FLORIDA KEYS — The Florida Keys & Key West offer a variety of new and enhanced attractions, accommodations, tours and cultural offerings to entice, intrigue and entertain visitors. Explore the winter 2017-18 highlights here.
In Key Largo Dolphin Point Villas, at mile marker 102 bayside, has opened for groups such as wedding parties, corporate and yoga retreats of up to 62. Events for up to 100 can be hosted. The new resort, which celebrated its opening in early December, includes six stand-alone villa homes and is adjacent to Dolphins Plus where guests can swim with dolphins. Five villa homes offer one to three bedrooms. A sixth, the Nautilus House estate, sleeps up to 16. It features five bedrooms and five baths, a private pool and a large wrap-around porch. Dolphin Point Villas is located at 101910 Overseas Highway. Visit dolphinpointvillas.com or call 305-451-0315.
Key West-based Up the Keys Eco Tours has launched new “volun-tours,” giving visitors a chance to spend part of a Key West vacation day as Lower Keys volunteers. Its Florida Keys Hurricane Irma Recovery Tours include Big Pine Key voluntourism activities such as clearing residential debris, a beach or mangrove area at the National Key Deer Refuge, or planting and maintaining trees at the Grimal Grove urban farm. Guided tours leave Key West with door-to-door service in air-conditioned, 15-passenger vans. Participants learn about Keys history, culture and ecology, and see endangered Key deer and visit wildlife at the Blue Hole, the Keys’ only freshwater lake. Water and sports drinks, snacks, lunch and cleanup tools with gloves are provided with the tours, priced from $99 per person. Visit upthekeys.com/voluntourism or call 305-587-5575.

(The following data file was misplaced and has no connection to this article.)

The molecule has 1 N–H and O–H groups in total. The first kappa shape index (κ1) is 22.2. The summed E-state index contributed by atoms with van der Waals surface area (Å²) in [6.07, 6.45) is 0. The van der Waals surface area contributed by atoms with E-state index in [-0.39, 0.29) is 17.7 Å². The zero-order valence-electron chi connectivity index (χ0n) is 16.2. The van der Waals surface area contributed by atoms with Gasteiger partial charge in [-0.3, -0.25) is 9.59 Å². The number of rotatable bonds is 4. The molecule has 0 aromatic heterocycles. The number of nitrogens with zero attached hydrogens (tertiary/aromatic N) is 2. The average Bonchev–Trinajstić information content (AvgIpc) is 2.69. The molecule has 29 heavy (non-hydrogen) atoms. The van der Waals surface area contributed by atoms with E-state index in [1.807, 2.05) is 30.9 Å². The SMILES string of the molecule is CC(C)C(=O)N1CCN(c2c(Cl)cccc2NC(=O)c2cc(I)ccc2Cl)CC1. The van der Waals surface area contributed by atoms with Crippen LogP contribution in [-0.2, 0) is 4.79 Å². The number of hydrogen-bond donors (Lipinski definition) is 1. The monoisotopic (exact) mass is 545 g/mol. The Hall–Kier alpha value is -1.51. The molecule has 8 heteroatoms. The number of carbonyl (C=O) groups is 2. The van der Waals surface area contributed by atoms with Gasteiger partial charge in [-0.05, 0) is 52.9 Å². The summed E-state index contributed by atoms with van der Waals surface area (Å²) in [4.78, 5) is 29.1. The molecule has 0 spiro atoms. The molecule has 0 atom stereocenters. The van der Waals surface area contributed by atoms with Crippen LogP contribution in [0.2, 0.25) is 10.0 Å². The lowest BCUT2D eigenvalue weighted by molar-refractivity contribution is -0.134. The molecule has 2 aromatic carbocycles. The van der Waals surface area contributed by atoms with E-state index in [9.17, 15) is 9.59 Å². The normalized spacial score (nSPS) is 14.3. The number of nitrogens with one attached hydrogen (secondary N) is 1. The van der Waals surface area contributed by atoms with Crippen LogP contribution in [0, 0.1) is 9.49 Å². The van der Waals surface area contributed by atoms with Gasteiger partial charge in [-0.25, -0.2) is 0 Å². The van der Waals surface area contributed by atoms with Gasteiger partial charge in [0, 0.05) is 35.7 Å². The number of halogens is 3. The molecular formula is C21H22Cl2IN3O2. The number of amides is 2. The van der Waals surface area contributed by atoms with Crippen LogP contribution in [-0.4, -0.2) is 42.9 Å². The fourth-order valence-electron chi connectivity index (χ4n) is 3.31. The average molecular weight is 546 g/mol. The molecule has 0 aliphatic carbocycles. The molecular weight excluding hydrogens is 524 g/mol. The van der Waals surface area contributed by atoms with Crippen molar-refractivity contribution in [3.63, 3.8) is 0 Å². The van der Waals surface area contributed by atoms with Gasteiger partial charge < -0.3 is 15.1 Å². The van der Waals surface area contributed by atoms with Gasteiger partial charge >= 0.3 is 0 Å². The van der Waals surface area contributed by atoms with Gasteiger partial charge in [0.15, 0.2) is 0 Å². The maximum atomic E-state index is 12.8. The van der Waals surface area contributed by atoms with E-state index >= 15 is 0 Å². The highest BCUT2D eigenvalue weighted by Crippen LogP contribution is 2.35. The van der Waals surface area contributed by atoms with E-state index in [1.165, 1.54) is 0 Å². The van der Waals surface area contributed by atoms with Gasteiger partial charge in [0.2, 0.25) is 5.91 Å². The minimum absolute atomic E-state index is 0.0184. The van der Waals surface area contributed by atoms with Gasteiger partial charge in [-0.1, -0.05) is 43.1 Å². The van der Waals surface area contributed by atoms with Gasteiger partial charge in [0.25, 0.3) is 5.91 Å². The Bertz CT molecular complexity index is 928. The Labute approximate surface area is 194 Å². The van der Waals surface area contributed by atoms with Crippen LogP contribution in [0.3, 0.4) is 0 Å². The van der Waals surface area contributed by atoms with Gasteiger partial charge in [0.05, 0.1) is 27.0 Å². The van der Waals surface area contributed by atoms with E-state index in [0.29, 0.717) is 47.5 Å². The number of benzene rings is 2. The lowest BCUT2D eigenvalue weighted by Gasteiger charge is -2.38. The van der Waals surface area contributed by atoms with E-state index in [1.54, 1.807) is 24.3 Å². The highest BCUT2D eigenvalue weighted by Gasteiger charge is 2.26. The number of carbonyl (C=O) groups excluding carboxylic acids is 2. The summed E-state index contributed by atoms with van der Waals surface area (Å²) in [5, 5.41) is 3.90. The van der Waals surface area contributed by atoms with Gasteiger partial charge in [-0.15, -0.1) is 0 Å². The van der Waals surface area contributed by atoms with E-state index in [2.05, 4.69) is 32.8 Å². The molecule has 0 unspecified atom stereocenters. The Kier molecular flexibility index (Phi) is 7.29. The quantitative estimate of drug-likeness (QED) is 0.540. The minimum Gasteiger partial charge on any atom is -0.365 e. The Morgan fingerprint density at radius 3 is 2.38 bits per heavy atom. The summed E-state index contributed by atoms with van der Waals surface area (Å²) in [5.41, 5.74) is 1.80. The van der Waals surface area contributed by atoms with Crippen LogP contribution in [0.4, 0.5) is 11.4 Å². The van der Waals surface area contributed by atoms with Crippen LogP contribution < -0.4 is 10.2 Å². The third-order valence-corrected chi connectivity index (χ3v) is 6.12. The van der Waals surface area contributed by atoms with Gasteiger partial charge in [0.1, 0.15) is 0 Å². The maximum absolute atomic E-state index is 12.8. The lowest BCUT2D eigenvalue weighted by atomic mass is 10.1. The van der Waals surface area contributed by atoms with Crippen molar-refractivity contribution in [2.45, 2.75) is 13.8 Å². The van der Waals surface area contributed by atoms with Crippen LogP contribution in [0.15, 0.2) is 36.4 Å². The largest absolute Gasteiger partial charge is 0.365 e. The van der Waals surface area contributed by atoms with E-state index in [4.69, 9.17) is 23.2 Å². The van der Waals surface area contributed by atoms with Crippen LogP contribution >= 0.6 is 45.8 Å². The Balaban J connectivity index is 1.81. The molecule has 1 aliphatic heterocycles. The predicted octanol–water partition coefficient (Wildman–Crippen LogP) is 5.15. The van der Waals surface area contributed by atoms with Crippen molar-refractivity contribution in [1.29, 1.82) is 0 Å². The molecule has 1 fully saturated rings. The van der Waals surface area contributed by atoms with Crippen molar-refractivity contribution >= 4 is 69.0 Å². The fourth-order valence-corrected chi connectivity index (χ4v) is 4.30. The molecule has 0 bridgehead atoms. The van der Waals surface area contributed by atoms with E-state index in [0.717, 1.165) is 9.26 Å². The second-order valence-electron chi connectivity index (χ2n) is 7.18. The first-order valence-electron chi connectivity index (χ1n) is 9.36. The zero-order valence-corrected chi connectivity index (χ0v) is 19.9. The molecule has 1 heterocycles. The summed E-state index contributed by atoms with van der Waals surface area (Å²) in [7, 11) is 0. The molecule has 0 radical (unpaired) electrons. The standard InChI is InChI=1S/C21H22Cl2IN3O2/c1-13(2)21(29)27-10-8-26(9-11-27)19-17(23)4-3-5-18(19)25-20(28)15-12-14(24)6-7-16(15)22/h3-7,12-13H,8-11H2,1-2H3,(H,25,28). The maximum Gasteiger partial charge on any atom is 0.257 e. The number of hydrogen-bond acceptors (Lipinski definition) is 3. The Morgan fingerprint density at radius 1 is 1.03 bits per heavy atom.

On Geiger Key, Backcountry Paradise Charters, a division of Key West Eco Tours operating out of Geiger Key Marina’s Paddle Hut, has an addition to its fleet. Its new 2017 Key West Dual Console boat with a bow rider offers customized private charters for one to six passengers. Billed as an “extremely dry, comfortable luxury boat,” it enables exploration of mangrove channels, sandbars and snorkel patch reefs for viewing herons, egrets, pelicans, belted kingfishers, ibis, eagle rays and turtles. Trips include catering by Croissants de France with a Mediterranean platter, water, soft drinks, ice, cooler and snorkel gear. In addition, Backcountry Paradise Charters has added a chickee hut at Geiger Key Paddle Hut. Backcountry Paradise Charters is located at 5 Geiger Road, mile marker 10.5 on Geiger Key. Visit keywestecotours.com or call 305-294-7245.
On Big Pine Key the Florida Keys National Wildlife Refuges Nature Center, currently under construction, is scheduled to open in fall 2018. The new center is to showcase the Keys’ four national wildlife refuges: National Key Deer Refuge, Great White Heron, Key West and Crocodile Lake. The center is to feature 1,500 square feet of exhibit space, located at 30587 Overseas Highway, near mile marker 30.5 on Big Pine Key.
The National Key Deer Refuge, established in 1957 to protect and preserve the diminutive Key deer and other Keys wildlife resources, celebrated its 60th anniversary in December. Visit fws.gov/refuge/National_Key_